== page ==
It didn't quite work out that way, at least not for the first game of the series. Starting the first of 10 games remaining between these two clubs until the end of the season, Pettitte (12-8) made it through two innings without allowing a run to score, stranding a pair of Angels on the bases in both frames.
But the left-hander's luck ran out as the Angels (68-40) batted around in the third, showing off some of the same offensive pop that enabled them to sweep the Red Sox earlier in the week at Fenway Park.
Hunter connected for a long three-run homer to put the Angels out to an early lead and, three batters later, Rivera followed suit to stake his club to a 6-0 advantage and leave Pettitte mopping his brow at the back of the mound.
"I was terrible tonight," Pettitte said. "I've got one responsibility, and that's to try and give this team a chance to win. Obviously, I didn't do it tonight, and it's very frustrating. That's a good team coming in here, and to throw the ball the way I did and have my guys standing out there, falling behind against everybody, it's pretty embarrassing."
Chone Figgins stroked an RBI single to bring in the Angels' seventh run, opening the scoring in the sixth. Called up from Triple-A Scranton/Wilkes-Barre earlier in the afternoon, right-hander Chris Britton relieved Pettitte and served up the three-run homer to Guerrero, which landed on the screen above Monument Park.
Two of the runs were charged to Pettitte, who completed his evening charged with nine runs on a season-high 11 hits over 5 1/3 innings. He walked three and struck out two, losing for just the third time in his last 14 starts.
"I didn't feel comfortable from the get-go," he said. "I was able to get through the first two innings without giving up a run, but I couldn't keep anyone off base -- the top of the lineup, bottom of the lineup. I didn't do anything right tonight. I was missing with everything."
The game marked the first time the Angels hit three three-run homers in a single game since June 8, 1978, at Oakland, when Don Baylor, Brian Downing and Ron Jackson connected. Baylor could be asked about the feat during Saturday's Old-Timers' Day festivities, but the Yankees have bigger concerns than historic minutiae -- such as playing better against the Angels.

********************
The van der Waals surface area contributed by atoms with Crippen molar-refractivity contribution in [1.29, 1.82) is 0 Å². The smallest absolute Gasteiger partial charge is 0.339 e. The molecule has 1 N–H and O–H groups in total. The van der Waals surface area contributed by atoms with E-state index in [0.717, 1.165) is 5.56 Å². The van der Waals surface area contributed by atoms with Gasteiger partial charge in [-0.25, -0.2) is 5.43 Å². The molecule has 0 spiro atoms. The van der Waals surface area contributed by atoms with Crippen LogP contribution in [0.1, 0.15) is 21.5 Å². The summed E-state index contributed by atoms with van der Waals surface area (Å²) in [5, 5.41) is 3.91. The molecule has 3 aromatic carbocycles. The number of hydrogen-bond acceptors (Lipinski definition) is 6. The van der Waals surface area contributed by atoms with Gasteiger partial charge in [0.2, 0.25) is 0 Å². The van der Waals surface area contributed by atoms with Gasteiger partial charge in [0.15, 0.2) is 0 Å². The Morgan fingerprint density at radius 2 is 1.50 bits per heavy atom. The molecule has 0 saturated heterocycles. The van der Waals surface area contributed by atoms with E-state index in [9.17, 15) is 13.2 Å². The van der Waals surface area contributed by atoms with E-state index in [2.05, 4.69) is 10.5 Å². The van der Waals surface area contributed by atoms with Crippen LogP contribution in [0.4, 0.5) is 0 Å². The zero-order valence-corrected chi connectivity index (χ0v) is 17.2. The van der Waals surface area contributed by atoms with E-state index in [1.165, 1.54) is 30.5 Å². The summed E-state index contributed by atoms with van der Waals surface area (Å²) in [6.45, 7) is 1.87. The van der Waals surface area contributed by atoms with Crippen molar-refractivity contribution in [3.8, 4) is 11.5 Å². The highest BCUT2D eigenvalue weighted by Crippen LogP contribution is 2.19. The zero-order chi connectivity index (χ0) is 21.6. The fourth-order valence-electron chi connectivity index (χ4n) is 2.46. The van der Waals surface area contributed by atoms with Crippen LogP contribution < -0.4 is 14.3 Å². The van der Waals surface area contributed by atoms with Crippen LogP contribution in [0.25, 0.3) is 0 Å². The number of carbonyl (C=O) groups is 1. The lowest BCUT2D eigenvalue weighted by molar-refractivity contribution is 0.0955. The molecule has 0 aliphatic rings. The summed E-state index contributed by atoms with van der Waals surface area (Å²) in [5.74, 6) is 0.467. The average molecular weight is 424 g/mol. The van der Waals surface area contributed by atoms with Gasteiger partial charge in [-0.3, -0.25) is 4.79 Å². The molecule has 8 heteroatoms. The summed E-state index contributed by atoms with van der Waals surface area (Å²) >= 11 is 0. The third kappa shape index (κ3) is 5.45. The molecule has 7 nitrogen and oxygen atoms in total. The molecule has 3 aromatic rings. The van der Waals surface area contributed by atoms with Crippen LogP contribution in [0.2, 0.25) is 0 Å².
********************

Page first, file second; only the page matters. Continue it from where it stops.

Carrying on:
"They're a really good team," said Johnny Damon. "They don't make too many mistakes. They've got guys at the top of their lineup that can just drive you crazy. Then you've got some boppers. Three three-run home runs, you don't see that too often."
Britton was asked to take it on the chin and help save New York's bullpen, giving up three runs in a 3 2/3-inning relief stint. The Yankees' defense appeared a step slow at times, especially on Erick Aybar's eighth-inning triple, which fell between Bobby Abreu and Melky Cabrera in an exhibition of miscommunication that Girardi said the Yankees would address.
"We didn't play a good game tonight, all around," Girardi said.
Provided with more than enough support, Angels right-hander Jon Garland (10-6) turned in a solid start, limiting New York to three runs over six-plus innings en route to becoming the Angels' third 10-game winner of the season.
Abreu and Xavier Nady homered to pace the Yankees' (59-49) offense. Ivan Rodriguez went 1-for-3 but allowed three stolen bases in his debut after arriving at Yankee Stadium in the early afternoon to take a look around on his first day wearing pinstripes.
"It was a long game, and I'm a little tired right now," Rodriguez said. "It was a long night last night. I've just got to go and rest and be ready for tomorrow. I'll be ready."
After spending time with the Yankees' coaches to get a better handle on the pitching staff, a process that will take a few more days, Rodriguez got a small taste of New York controversy.
Attempting to score on a seventh-inning comebacker that was dropped by pitcher Darren Oliver and then thrown to second base for a forceout, the 14-time All-Star was called out by home-plate umpire Ed Hickox, but television replays showed that Rodriguez clearly slapped his hand on the plate while sliding around catcher Jeff Mathis.
In the end, the play was but a footnote, as were the three runs New York added in the ninth inning off Darren O'Day and Jose Arredondo to close the gap to six runs. By then, the Yankees would consider the Angels' wakeup message delivered.
"They play hard and put pressure on you the entire game," Derek Jeter said. "They don't strike out a lot, and they put the ball in play. They run a lot and they're aggressive, and they take the extra base. When you play them, you've got to be ready."